SINCE SHE WAS A CHILD, hospitalist Cheryl O’Malley, MD, residency program director at the University of Arizona College of Medicine Phoenix, has been making art. She’s maintained that creativity throughout her medical career, working mainly now in mosaics and mixed media.
Her passion for art was one reason she was intrigued when the National Academy of Medicine sent out a call for artwork to be considered for an exhibit at a May 2, 2018, meeting in Washington, D.C. That meeting would help launch the academy’s Action Collaborative on Clinician Well-Being and Resilience, and the artwork—much of it by clinicians—would explore their experiences with burnout and finding meaning in medicine.
“It turned out that the deadline for submissions was just after the wellness week we planned to hold for our graduate medical education programs,” says Dr. O’Malley, who is also interim vice dean for academic affairs. “I suggested to the other program directors that we invite faculty, residents and fellows to each write down on a paper heart what keeps their heart in medicine. They took that idea and ran with it.”
Dr. O’Malley then took 180 of those hearts and affixed each to a three-by-three-inch canvas that had been painted as part of a team effort. She then transcribed each of the written messages, gluing the typed text on top of each heart.
After doing more shading, she attached all the painted squares with hearts to a big board, while her father—a retired neonatologist and an expert woodworker—built a wooden frame for what ended up being a four-by-five foot art piece.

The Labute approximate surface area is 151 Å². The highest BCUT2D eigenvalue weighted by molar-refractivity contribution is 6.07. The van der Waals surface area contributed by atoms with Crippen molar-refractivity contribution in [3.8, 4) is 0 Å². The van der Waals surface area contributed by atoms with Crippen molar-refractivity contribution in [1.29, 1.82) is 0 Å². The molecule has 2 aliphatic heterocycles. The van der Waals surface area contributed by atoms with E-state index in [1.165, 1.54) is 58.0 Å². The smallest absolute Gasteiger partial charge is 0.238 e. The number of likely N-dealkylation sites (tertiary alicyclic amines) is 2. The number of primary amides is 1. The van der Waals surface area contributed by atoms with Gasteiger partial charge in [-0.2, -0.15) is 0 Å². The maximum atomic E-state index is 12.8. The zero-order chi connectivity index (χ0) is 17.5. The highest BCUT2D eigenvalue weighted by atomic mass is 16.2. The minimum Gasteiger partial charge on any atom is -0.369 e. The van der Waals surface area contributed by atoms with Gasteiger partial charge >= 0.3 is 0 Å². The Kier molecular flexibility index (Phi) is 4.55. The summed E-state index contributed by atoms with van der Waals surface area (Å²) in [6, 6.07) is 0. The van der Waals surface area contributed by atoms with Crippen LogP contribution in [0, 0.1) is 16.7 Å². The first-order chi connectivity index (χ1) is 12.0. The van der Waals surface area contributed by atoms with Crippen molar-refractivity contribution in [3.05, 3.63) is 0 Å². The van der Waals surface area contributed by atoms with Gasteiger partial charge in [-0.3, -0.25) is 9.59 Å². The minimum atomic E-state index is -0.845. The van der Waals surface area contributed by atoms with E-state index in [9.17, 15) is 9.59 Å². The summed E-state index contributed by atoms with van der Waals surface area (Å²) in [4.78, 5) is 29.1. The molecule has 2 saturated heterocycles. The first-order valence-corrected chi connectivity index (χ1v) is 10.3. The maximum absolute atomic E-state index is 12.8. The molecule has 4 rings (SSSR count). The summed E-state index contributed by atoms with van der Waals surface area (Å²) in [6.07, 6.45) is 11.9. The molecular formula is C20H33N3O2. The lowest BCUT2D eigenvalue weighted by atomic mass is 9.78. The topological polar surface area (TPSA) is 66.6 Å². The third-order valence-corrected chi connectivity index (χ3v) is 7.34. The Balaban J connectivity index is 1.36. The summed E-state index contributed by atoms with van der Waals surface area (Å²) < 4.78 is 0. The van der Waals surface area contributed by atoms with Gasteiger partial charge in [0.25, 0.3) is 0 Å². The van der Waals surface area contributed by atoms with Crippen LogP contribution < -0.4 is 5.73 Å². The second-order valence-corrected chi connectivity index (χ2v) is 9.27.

Entitled “HeARTs in Medicine,” the work debuted at the end of the wellness week in Phoenix. Photos of the piece taken by then third-year internal medicine resident Robert Koch, MD, were submitted to the National Academy of Medicine, and “HeARTs” was one of 30 works chosen out of 350 submissions to be exhibited at the May meeting. It is now one of 10 pieces chosen as part of the academy’s traveling exhibit.
As for Dr. O’Malley’s own experience with burnout, “We all know someone who’s been affected, many with more subtle versions of not being as happy or as engaged as you once were.” She also knew a medical school classmate who, once in practice, committed suicide.
“I feel a responsibility to help normalize those feelings and increase awareness of resources,” Dr. O’Malley says. One of the best things to come out of the “HeARTs” creation, she adds, was being able to attend the Washington, D.C., meeting to show the piece.
“The National Academy’s collaborative is doing a lot to address the complexity of this issue,” says Dr. O’Malley. ” ‘Resilience’ is just scratching the surface. It’s a really broad topic we need the whole health system to look at, not just for physicians, but for all health care workers.”
Published in the October 2018 issue of Today’s Hospitalist